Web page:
Fascinating! So, I’m searching online for some an image along the theme of “bright young things” to accompany last week’s post of Muriel Sparks’ poem The Yellow Room. I come across a fragmentary result identifying Evelyn Waugh’s Vile Bodies as the wellspring for David Bowie’s theatrical, spent, and off-kilter masterpiece Aladdin Sane (Vile Bodies? a hilarious, disjointed 1930’s Bright Lights Big City about the careening, hedonistic society set in the 20’s… excellent overview here.)
…the notion seemed familiar, like I had read it somewhere, but vague. The link led to a lovingly preserved recreation of a mesmerizing article from a July 1973 Circus Magazine. (On the cover Alice Cooper, Uriah Heep, free Robert Plant calendar, Seals and Crofts, and Marc Bolan)
The article was entitled “Bowie Sees America in Flames – the inside story of Aladdin Sane” This is relatively familiar territory for Bowie-philes… discussing it he’s always framed the album as Ziggy goes to America (The Velvet shout-outs, Detroit, Sunset & Vine, etc…) and discovers an near apocalyptic decadence.
In the Circus article, though, Bowie says flat out that the idea for Sane burst from him nearly fully formed while reading Vile Bodies, as the full circus of American rock celebrity and decadent notoriety is erected around him.
David Bowie sat in an overstuffed armchair in his suite aboard the ship Ellinis, returning to London from his first triumphal tour of the States. His delicate brows knit in a look of perplexed recognition as he read Evelyn Waugh’s “Vile Bodies” – a 40 year-old, futuristic novel about a society of “bright young things” whirling through lavish parties in outlandish costumes, dancing, gossiping and sipping champagne. Suddenly David lowered the book to his lap, picked up the spiral notebook and pen sitting on the small mahogany table at his side, and began to write the words to the title song of his new LP, Aladdin Sane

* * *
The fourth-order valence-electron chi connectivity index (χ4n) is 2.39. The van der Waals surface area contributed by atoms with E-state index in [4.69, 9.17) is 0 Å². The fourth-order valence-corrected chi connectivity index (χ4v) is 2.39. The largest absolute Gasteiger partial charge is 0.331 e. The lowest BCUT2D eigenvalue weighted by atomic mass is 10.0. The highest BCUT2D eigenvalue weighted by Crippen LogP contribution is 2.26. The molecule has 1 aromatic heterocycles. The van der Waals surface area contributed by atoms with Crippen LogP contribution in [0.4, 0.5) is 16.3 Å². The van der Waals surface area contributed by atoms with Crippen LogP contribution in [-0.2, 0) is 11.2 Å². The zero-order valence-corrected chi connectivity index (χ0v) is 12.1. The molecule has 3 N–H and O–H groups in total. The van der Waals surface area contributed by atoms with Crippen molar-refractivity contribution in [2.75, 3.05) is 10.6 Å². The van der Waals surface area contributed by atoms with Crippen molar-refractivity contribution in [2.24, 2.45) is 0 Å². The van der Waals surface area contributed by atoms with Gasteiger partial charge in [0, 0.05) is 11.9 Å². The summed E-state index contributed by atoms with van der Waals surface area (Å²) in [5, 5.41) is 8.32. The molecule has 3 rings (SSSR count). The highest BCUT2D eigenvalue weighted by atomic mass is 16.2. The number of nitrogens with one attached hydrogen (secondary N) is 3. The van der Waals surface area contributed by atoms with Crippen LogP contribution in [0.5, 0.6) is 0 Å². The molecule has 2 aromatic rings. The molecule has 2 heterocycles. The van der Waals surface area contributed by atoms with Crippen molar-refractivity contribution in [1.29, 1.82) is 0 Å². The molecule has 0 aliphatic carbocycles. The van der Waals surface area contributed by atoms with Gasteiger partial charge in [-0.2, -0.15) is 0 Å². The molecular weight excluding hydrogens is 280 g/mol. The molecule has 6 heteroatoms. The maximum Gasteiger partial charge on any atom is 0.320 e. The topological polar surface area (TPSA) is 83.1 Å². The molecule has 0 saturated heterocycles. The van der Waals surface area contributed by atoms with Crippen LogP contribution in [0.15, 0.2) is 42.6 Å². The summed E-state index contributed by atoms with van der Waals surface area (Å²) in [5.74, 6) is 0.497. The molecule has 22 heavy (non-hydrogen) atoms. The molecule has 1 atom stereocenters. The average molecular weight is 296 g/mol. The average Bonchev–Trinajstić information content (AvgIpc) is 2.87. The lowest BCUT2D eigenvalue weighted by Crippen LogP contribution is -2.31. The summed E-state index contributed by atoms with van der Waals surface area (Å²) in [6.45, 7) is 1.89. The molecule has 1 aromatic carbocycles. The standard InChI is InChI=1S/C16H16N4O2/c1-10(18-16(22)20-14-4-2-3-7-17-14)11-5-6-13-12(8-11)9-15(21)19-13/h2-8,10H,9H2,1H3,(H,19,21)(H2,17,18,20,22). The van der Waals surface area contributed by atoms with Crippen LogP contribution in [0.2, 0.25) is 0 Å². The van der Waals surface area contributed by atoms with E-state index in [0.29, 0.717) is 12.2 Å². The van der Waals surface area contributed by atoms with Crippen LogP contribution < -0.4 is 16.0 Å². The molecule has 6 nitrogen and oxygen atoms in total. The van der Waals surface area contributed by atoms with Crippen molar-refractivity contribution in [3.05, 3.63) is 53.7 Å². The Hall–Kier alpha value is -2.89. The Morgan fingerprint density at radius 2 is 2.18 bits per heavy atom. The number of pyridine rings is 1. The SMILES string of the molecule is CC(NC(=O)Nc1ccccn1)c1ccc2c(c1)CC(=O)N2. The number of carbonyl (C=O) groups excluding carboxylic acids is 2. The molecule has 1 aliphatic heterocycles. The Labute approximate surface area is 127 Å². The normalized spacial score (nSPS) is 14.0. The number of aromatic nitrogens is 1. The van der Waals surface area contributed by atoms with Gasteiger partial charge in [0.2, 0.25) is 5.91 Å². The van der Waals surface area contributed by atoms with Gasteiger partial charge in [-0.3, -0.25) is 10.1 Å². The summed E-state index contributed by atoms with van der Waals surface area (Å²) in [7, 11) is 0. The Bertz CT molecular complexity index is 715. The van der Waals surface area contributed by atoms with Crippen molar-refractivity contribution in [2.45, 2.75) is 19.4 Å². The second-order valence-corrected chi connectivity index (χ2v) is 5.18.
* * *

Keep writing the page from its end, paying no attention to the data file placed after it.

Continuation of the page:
“The book dealt with London in the period just before a massive, imaginary war.” David would later confide, touching one finger, with its green-painted nail, lightly to his chin. “People were frivolous, decadent and silly. And suddenly they were plunged into this horrendous holocaust. They were totally out of place, still thinking about champagne and parties and dressing up. Somehow it seemed to me that they were like people today.” But who was the frivolous, romantic young man Aladdin Sane? At first David merely cupped his hands in a fragile cage and said “I don’t really think he’s me.” Several days later, Bowie realised who – or rather what – the song, and in fact the entire album, were about. “It’s my interpretation of what America means to me. It’s like a summation of my first American tour.”
Knowing this goes along way towards explaining a distinctive stylistic coloring to the record – a dandyish swing that now makes perfect sense in light of the disjointed flapper flamboyance in Vile Bodies. (Songs like “Prettiest Star,” the title track, and especially “Lady Grinning Soul” – for your pleasure, below – are fuller, fed by their associations with the novel.)
Watching him dash away, dragging
an old bouquet-dead roses
Sake and strange divine.
Um-m-m-m-you’ll make it
Passionate bright young things,
take him away to war-
..don’t fake it.
Who’ll love Aladdin Sane
Battle cries & champagne just in
time for sunrise…
The whole article is a must read. There’s a great Philly shout out, highlighting that Bowie was “one of the even fewer rock performers to attract a following so large in one city (Philadelphia) that he was forced to play there nine nights in a row.” Also, there are walk-ones by Andy Warhol, Lou Reed, Wayne County, Iggy Pop, Cyrinda Foxe and, my personal fave, punk publicist Cherry Vanilla. (profiled a year ago on the blog, here) Seriously, read it.